28 Oct 2021 06:00pm to 07:00pm

Adaptive design of cluster randomised trials: When is it a good idea?

Michael Grayling
Population Health Sciences Institute, Faculty of Medical Sciences, Newcastle University

An increasing number of trials are using adaptive design methodology, seeking to improve study efficiency or flexibility. To date though, all of the adaptive trials that have been held up as gold-standard practical examples have had individually randomised designs. Whilst there is a growing literature on methodology for the adaptive design of cluster randomised trials (CRTs), these papers do little to indicate when an adaptive CRT might be a good idea in practice. Here, I will describe work that seeks to resolve this issue. Examining the case of a parallel-group CRT, I will first detail methodology that facilitates interim efficacy/futility monitoring, sample size re-estimation, or response adaptive design of such trials, focusing on the limitations of these procedures. I will then present a simulation study that looks to clarify when the idealised theoretical advantages of adapting a CRT may hold-up in practice; principal considerations in this will be the rate of cluster recruitment and outcome accrual. Several CRTs that have used an adaptive design will also be discussed to consider what they’ve taught us so far about adapting a CRT. In all, it will be argued that the range of settings in which an adaptive design is a logical approach for a CRT is substantially smaller than that for an individually randomised trial, but that it could still be a good idea for many trials.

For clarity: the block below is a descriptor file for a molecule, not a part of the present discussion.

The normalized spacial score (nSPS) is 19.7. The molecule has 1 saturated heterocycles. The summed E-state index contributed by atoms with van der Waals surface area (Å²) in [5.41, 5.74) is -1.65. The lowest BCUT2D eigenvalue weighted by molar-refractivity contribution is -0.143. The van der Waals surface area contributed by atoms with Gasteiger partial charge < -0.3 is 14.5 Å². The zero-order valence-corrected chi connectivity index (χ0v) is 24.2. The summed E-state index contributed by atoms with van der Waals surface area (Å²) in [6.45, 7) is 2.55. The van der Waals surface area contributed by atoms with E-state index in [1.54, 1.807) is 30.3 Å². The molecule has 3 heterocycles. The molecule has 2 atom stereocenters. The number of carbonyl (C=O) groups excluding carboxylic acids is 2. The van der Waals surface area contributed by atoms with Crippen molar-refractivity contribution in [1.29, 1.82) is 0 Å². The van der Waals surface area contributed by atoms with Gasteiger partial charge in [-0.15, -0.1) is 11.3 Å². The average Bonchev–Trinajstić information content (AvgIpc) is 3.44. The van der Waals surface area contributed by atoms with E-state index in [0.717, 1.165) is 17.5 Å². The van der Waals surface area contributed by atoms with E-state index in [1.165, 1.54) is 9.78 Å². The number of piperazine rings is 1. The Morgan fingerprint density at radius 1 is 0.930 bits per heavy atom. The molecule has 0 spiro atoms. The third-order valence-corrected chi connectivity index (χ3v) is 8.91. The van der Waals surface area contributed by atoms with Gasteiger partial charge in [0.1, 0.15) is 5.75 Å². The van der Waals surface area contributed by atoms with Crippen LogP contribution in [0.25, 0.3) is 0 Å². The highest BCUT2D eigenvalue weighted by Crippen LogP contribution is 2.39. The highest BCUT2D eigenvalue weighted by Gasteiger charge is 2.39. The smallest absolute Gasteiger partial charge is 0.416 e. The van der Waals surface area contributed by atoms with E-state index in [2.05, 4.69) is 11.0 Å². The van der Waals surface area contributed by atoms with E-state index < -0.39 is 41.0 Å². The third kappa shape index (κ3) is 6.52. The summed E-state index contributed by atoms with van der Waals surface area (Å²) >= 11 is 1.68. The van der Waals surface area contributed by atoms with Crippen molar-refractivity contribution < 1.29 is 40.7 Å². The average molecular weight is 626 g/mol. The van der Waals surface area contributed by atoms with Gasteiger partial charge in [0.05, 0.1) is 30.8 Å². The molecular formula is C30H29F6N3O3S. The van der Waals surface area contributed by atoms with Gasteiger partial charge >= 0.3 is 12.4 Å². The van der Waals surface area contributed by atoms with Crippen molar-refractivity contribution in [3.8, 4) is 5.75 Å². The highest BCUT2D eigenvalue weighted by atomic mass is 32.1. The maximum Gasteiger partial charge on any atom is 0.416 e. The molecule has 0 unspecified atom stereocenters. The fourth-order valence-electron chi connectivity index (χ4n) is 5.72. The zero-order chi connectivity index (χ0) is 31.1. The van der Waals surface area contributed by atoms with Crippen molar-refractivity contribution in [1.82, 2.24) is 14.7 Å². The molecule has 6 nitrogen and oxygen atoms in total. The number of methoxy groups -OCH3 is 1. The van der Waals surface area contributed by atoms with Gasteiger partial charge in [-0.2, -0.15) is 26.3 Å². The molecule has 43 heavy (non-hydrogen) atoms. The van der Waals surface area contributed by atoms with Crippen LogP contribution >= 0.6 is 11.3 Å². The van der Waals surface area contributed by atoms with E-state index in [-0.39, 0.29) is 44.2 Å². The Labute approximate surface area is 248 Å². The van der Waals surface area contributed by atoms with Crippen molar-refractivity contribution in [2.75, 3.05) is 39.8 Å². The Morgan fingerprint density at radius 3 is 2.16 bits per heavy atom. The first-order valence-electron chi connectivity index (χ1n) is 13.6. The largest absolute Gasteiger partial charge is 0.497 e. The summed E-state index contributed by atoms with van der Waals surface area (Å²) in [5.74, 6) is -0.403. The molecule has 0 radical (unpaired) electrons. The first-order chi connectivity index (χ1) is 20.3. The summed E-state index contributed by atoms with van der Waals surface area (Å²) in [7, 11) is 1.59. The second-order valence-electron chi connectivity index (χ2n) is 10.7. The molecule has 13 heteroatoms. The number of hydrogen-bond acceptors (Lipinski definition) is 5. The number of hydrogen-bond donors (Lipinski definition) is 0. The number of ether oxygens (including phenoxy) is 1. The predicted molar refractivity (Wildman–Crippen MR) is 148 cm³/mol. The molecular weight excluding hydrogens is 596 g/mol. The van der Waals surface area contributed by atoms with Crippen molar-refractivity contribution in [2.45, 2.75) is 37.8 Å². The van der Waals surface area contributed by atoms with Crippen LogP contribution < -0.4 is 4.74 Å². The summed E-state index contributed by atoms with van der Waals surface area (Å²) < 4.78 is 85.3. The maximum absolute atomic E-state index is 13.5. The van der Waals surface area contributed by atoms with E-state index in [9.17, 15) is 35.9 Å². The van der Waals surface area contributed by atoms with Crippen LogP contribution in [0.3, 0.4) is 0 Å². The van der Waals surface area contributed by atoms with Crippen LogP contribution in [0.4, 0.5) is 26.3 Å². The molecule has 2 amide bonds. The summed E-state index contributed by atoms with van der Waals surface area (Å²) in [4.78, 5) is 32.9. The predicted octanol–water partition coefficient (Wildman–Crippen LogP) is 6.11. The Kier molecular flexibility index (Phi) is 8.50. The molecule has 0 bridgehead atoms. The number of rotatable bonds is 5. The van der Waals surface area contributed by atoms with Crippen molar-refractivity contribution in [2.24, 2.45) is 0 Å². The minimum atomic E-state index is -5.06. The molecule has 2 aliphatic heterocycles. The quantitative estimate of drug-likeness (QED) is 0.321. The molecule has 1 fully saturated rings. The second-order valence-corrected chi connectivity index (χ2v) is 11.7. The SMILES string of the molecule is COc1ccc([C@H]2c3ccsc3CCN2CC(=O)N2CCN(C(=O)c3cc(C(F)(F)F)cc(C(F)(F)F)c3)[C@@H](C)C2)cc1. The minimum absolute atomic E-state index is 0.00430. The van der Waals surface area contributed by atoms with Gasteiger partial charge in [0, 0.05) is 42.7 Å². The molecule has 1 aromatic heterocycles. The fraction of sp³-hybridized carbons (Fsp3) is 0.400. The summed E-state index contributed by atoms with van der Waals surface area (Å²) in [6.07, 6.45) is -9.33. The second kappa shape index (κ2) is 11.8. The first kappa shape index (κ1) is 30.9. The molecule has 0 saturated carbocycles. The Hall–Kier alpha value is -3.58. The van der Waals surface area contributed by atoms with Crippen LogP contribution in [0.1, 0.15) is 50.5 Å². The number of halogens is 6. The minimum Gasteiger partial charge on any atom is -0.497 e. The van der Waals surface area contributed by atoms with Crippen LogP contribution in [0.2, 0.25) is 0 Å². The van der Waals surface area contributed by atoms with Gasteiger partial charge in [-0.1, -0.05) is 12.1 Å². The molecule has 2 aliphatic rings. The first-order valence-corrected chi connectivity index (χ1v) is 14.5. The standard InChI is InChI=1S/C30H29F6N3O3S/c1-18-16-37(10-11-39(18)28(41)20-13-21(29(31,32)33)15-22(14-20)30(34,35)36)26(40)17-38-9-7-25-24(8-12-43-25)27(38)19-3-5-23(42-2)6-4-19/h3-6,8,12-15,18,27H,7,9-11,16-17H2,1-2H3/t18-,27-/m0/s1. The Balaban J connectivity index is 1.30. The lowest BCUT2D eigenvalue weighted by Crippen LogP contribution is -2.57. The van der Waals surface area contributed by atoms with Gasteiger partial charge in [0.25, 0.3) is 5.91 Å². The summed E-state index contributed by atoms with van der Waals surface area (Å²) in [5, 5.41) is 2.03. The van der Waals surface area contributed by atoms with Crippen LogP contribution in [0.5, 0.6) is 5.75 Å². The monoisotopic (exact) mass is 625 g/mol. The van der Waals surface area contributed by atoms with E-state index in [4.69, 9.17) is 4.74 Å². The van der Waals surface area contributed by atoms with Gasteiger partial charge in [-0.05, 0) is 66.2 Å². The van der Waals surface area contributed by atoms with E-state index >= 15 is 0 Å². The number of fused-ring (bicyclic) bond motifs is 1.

Michael Grayling has been a Research Fellow in Biostatistics at Newcastle University since 2018. Prior to this he was a Statistician at the MRC Biostatistics Unit, University of Cambridge. His current position involves a mix of research on the development of efficient methods of designing and analysing clinical trials and collaborating on applying such methods to real trials in practice. His interests include adaptive trial design, early phase drug development, and longitudinal study designs. He holds a PhD in Biostatistics, an MSci in Systems Biology, and a BA in Mathematics from the University of Cambridge.


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